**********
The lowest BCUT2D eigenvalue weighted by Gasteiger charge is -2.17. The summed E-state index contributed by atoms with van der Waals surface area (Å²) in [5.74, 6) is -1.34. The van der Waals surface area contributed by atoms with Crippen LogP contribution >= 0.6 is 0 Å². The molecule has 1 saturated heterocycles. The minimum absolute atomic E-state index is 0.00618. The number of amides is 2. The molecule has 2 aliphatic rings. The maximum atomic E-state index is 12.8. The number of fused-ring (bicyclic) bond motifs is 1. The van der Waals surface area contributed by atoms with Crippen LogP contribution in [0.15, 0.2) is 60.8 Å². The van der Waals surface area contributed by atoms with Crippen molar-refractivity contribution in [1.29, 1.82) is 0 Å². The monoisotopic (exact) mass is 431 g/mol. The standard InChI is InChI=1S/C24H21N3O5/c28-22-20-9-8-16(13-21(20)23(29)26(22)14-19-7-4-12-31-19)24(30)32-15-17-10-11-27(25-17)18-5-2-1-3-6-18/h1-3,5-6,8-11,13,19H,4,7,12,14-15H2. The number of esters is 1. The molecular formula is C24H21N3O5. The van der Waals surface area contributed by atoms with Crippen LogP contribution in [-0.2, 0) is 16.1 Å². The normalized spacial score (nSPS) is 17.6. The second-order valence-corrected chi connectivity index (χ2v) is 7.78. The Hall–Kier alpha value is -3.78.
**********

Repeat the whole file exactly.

The lowest BCUT2D eigenvalue weighted by Gasteiger charge is -2.17. The summed E-state index contributed by atoms with van der Waals surface area (Å²) in [5.74, 6) is -1.34. The van der Waals surface area contributed by atoms with Crippen LogP contribution >= 0.6 is 0 Å². The molecule has 1 saturated heterocycles. The minimum absolute atomic E-state index is 0.00618. The number of amides is 2. The molecule has 2 aliphatic rings. The maximum atomic E-state index is 12.8. The number of fused-ring (bicyclic) bond motifs is 1. The van der Waals surface area contributed by atoms with Crippen LogP contribution in [0.15, 0.2) is 60.8 Å². The van der Waals surface area contributed by atoms with Crippen molar-refractivity contribution in [1.29, 1.82) is 0 Å². The monoisotopic (exact) mass is 431 g/mol. The standard InChI is InChI=1S/C24H21N3O5/c28-22-20-9-8-16(13-21(20)23(29)26(22)14-19-7-4-12-31-19)24(30)32-15-17-10-11-27(25-17)18-5-2-1-3-6-18/h1-3,5-6,8-11,13,19H,4,7,12,14-15H2. The number of esters is 1. The molecular formula is C24H21N3O5. The van der Waals surface area contributed by atoms with Crippen LogP contribution in [-0.2, 0) is 16.1 Å². The normalized spacial score (nSPS) is 17.6. The second-order valence-corrected chi connectivity index (χ2v) is 7.78. The Hall–Kier alpha value is -3.78.